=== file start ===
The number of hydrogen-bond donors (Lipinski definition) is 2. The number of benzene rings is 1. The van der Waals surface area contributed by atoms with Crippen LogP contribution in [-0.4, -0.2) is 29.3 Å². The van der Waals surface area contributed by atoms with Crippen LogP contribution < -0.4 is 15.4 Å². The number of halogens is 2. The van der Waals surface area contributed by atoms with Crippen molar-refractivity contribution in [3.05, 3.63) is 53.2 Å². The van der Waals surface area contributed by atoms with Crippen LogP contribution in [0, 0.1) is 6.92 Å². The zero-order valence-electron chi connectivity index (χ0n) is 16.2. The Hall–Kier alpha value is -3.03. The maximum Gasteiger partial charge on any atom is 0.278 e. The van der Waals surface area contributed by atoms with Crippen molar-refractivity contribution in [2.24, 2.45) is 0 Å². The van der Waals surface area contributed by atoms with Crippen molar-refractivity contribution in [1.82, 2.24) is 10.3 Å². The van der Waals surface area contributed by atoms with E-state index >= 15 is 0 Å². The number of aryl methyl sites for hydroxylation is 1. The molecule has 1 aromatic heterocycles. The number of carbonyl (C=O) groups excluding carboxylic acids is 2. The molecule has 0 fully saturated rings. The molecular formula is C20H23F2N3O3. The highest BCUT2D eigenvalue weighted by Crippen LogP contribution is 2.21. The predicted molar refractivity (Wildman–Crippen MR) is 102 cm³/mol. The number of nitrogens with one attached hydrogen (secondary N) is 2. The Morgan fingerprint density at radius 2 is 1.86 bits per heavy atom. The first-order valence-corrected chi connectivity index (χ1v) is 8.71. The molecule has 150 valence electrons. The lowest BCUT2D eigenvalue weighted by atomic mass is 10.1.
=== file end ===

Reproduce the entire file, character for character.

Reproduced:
The number of hydrogen-bond donors (Lipinski definition) is 2. The number of benzene rings is 1. The van der Waals surface area contributed by atoms with Crippen LogP contribution in [-0.4, -0.2) is 29.3 Å². The van der Waals surface area contributed by atoms with Crippen LogP contribution < -0.4 is 15.4 Å². The number of halogens is 2. The van der Waals surface area contributed by atoms with Crippen molar-refractivity contribution in [3.05, 3.63) is 53.2 Å². The van der Waals surface area contributed by atoms with Crippen LogP contribution in [0, 0.1) is 6.92 Å². The zero-order valence-electron chi connectivity index (χ0n) is 16.2. The Hall–Kier alpha value is -3.03. The maximum Gasteiger partial charge on any atom is 0.278 e. The van der Waals surface area contributed by atoms with Crippen molar-refractivity contribution in [2.24, 2.45) is 0 Å². The van der Waals surface area contributed by atoms with Crippen molar-refractivity contribution in [1.82, 2.24) is 10.3 Å². The van der Waals surface area contributed by atoms with E-state index >= 15 is 0 Å². The number of aryl methyl sites for hydroxylation is 1. The molecule has 1 aromatic heterocycles. The number of carbonyl (C=O) groups excluding carboxylic acids is 2. The molecule has 0 fully saturated rings. The molecular formula is C20H23F2N3O3. The highest BCUT2D eigenvalue weighted by Crippen LogP contribution is 2.21. The predicted molar refractivity (Wildman–Crippen MR) is 102 cm³/mol. The number of nitrogens with one attached hydrogen (secondary N) is 2. The Morgan fingerprint density at radius 2 is 1.86 bits per heavy atom. The first-order valence-corrected chi connectivity index (χ1v) is 8.71. The molecule has 150 valence electrons. The lowest BCUT2D eigenvalue weighted by atomic mass is 10.1.